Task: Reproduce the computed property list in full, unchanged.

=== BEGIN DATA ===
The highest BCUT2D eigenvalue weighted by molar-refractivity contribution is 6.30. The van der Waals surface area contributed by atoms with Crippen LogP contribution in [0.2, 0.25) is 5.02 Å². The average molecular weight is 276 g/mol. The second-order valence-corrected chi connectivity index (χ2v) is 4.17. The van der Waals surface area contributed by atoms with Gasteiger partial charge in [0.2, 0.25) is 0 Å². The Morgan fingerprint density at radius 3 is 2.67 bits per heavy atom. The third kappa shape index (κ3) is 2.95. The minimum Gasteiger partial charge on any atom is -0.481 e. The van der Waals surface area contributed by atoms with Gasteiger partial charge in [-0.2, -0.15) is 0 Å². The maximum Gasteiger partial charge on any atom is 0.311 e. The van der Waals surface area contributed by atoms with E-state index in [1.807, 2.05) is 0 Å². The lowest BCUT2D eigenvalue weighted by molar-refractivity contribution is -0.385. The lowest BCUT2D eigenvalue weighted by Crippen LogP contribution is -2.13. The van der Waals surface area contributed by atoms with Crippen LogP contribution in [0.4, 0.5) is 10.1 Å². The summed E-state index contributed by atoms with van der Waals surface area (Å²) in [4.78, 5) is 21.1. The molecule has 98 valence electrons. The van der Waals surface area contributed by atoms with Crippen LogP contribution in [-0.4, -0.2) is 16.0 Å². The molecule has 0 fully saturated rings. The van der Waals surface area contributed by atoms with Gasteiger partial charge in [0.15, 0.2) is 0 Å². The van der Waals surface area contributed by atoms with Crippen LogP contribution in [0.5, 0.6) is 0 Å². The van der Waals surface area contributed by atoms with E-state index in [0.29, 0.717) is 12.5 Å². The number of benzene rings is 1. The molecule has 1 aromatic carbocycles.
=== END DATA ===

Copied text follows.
The highest BCUT2D eigenvalue weighted by molar-refractivity contribution is 6.30. The van der Waals surface area contributed by atoms with Crippen LogP contribution in [0.2, 0.25) is 5.02 Å². The average molecular weight is 276 g/mol. The second-order valence-corrected chi connectivity index (χ2v) is 4.17. The van der Waals surface area contributed by atoms with Gasteiger partial charge in [0.2, 0.25) is 0 Å². The Morgan fingerprint density at radius 3 is 2.67 bits per heavy atom. The third kappa shape index (κ3) is 2.95. The minimum Gasteiger partial charge on any atom is -0.481 e. The van der Waals surface area contributed by atoms with Gasteiger partial charge in [-0.2, -0.15) is 0 Å². The maximum Gasteiger partial charge on any atom is 0.311 e. The van der Waals surface area contributed by atoms with E-state index in [1.807, 2.05) is 0 Å². The lowest BCUT2D eigenvalue weighted by molar-refractivity contribution is -0.385. The lowest BCUT2D eigenvalue weighted by Crippen LogP contribution is -2.13. The van der Waals surface area contributed by atoms with Crippen LogP contribution in [0.4, 0.5) is 10.1 Å². The summed E-state index contributed by atoms with van der Waals surface area (Å²) in [4.78, 5) is 21.1. The molecule has 98 valence electrons. The van der Waals surface area contributed by atoms with Crippen LogP contribution in [-0.4, -0.2) is 16.0 Å². The molecule has 0 fully saturated rings. The van der Waals surface area contributed by atoms with Gasteiger partial charge in [0.15, 0.2) is 0 Å². The van der Waals surface area contributed by atoms with Crippen LogP contribution in [0.5, 0.6) is 0 Å². The van der Waals surface area contributed by atoms with E-state index in [0.29, 0.717) is 12.5 Å². The number of benzene rings is 1. The molecule has 1 aromatic carbocycles.